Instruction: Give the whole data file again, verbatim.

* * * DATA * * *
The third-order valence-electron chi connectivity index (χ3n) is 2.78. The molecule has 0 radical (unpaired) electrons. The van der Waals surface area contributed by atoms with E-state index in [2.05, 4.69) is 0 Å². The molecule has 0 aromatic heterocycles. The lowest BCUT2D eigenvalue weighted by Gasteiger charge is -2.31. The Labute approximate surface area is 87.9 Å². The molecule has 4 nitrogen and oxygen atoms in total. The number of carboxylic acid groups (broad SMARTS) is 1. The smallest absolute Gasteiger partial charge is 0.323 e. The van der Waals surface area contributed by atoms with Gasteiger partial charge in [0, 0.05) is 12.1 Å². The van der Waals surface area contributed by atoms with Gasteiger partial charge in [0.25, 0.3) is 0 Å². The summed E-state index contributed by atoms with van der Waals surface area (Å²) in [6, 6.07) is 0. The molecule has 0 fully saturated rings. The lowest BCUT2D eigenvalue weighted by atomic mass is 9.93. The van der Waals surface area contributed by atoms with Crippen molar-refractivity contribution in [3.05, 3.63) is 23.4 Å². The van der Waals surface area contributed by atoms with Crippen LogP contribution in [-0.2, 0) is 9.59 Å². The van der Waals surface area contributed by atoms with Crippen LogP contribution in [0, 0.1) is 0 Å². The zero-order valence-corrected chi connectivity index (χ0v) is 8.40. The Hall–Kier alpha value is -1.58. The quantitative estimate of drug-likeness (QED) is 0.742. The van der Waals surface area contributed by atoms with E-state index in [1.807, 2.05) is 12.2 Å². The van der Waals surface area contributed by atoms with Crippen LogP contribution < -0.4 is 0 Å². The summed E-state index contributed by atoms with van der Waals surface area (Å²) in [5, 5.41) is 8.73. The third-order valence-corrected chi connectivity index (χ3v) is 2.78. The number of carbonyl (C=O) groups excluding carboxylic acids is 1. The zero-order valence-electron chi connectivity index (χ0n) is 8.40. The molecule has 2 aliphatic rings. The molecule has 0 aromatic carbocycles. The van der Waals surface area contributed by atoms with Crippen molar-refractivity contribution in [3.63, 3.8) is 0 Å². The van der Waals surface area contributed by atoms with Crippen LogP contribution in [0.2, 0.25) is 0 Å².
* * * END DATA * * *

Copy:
The third-order valence-electron chi connectivity index (χ3n) is 2.78. The molecule has 0 radical (unpaired) electrons. The van der Waals surface area contributed by atoms with E-state index in [2.05, 4.69) is 0 Å². The molecule has 0 aromatic heterocycles. The lowest BCUT2D eigenvalue weighted by Gasteiger charge is -2.31. The Labute approximate surface area is 87.9 Å². The molecule has 4 nitrogen and oxygen atoms in total. The number of carboxylic acid groups (broad SMARTS) is 1. The smallest absolute Gasteiger partial charge is 0.323 e. The van der Waals surface area contributed by atoms with Gasteiger partial charge in [0, 0.05) is 12.1 Å². The van der Waals surface area contributed by atoms with Gasteiger partial charge in [0.25, 0.3) is 0 Å². The summed E-state index contributed by atoms with van der Waals surface area (Å²) in [6, 6.07) is 0. The molecule has 0 fully saturated rings. The lowest BCUT2D eigenvalue weighted by atomic mass is 9.93. The van der Waals surface area contributed by atoms with Crippen molar-refractivity contribution in [3.05, 3.63) is 23.4 Å². The van der Waals surface area contributed by atoms with Crippen LogP contribution in [-0.2, 0) is 9.59 Å². The van der Waals surface area contributed by atoms with Crippen LogP contribution in [0, 0.1) is 0 Å². The zero-order valence-corrected chi connectivity index (χ0v) is 8.40. The Hall–Kier alpha value is -1.58. The quantitative estimate of drug-likeness (QED) is 0.742. The van der Waals surface area contributed by atoms with E-state index in [1.807, 2.05) is 12.2 Å². The van der Waals surface area contributed by atoms with Crippen LogP contribution < -0.4 is 0 Å². The summed E-state index contributed by atoms with van der Waals surface area (Å²) in [5, 5.41) is 8.73. The third-order valence-corrected chi connectivity index (χ3v) is 2.78. The number of carbonyl (C=O) groups excluding carboxylic acids is 1. The zero-order valence-electron chi connectivity index (χ0n) is 8.40. The molecule has 2 aliphatic rings. The molecule has 0 aromatic carbocycles. The van der Waals surface area contributed by atoms with Crippen molar-refractivity contribution in [3.63, 3.8) is 0 Å². The van der Waals surface area contributed by atoms with Crippen LogP contribution in [0.2, 0.25) is 0 Å².